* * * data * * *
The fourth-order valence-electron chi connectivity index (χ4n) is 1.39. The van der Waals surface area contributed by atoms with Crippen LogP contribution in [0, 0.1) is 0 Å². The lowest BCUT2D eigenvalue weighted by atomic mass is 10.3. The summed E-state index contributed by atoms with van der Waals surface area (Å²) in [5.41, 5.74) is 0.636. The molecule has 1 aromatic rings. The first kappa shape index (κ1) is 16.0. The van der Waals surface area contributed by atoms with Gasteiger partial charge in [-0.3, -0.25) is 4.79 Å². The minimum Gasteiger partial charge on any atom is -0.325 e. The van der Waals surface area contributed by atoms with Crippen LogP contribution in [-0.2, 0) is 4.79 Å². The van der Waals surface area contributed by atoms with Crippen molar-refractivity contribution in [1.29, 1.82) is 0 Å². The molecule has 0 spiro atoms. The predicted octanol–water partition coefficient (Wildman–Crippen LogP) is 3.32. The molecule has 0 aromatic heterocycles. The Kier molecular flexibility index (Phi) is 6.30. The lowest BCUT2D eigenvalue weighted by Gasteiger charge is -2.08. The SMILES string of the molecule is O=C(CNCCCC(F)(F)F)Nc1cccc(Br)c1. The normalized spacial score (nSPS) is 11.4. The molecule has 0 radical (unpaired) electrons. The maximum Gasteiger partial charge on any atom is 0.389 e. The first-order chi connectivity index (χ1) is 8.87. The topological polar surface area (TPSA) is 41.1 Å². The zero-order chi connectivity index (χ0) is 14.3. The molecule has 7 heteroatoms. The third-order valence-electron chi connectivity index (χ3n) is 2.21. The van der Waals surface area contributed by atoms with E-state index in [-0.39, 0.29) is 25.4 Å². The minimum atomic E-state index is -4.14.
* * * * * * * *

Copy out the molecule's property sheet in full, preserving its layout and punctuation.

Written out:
The fourth-order valence-electron chi connectivity index (χ4n) is 1.39. The van der Waals surface area contributed by atoms with Crippen LogP contribution in [0, 0.1) is 0 Å². The lowest BCUT2D eigenvalue weighted by atomic mass is 10.3. The summed E-state index contributed by atoms with van der Waals surface area (Å²) in [5.41, 5.74) is 0.636. The molecule has 1 aromatic rings. The first kappa shape index (κ1) is 16.0. The van der Waals surface area contributed by atoms with Gasteiger partial charge in [-0.3, -0.25) is 4.79 Å². The minimum Gasteiger partial charge on any atom is -0.325 e. The van der Waals surface area contributed by atoms with Crippen LogP contribution in [-0.2, 0) is 4.79 Å². The van der Waals surface area contributed by atoms with Crippen molar-refractivity contribution in [1.29, 1.82) is 0 Å². The molecule has 0 spiro atoms. The predicted octanol–water partition coefficient (Wildman–Crippen LogP) is 3.32. The molecule has 0 aromatic heterocycles. The Kier molecular flexibility index (Phi) is 6.30. The lowest BCUT2D eigenvalue weighted by Gasteiger charge is -2.08. The SMILES string of the molecule is O=C(CNCCCC(F)(F)F)Nc1cccc(Br)c1. The normalized spacial score (nSPS) is 11.4. The molecule has 0 radical (unpaired) electrons. The maximum Gasteiger partial charge on any atom is 0.389 e. The first-order chi connectivity index (χ1) is 8.87. The topological polar surface area (TPSA) is 41.1 Å². The zero-order chi connectivity index (χ0) is 14.3. The molecule has 7 heteroatoms. The third-order valence-electron chi connectivity index (χ3n) is 2.21. The van der Waals surface area contributed by atoms with E-state index in [-0.39, 0.29) is 25.4 Å². The minimum atomic E-state index is -4.14.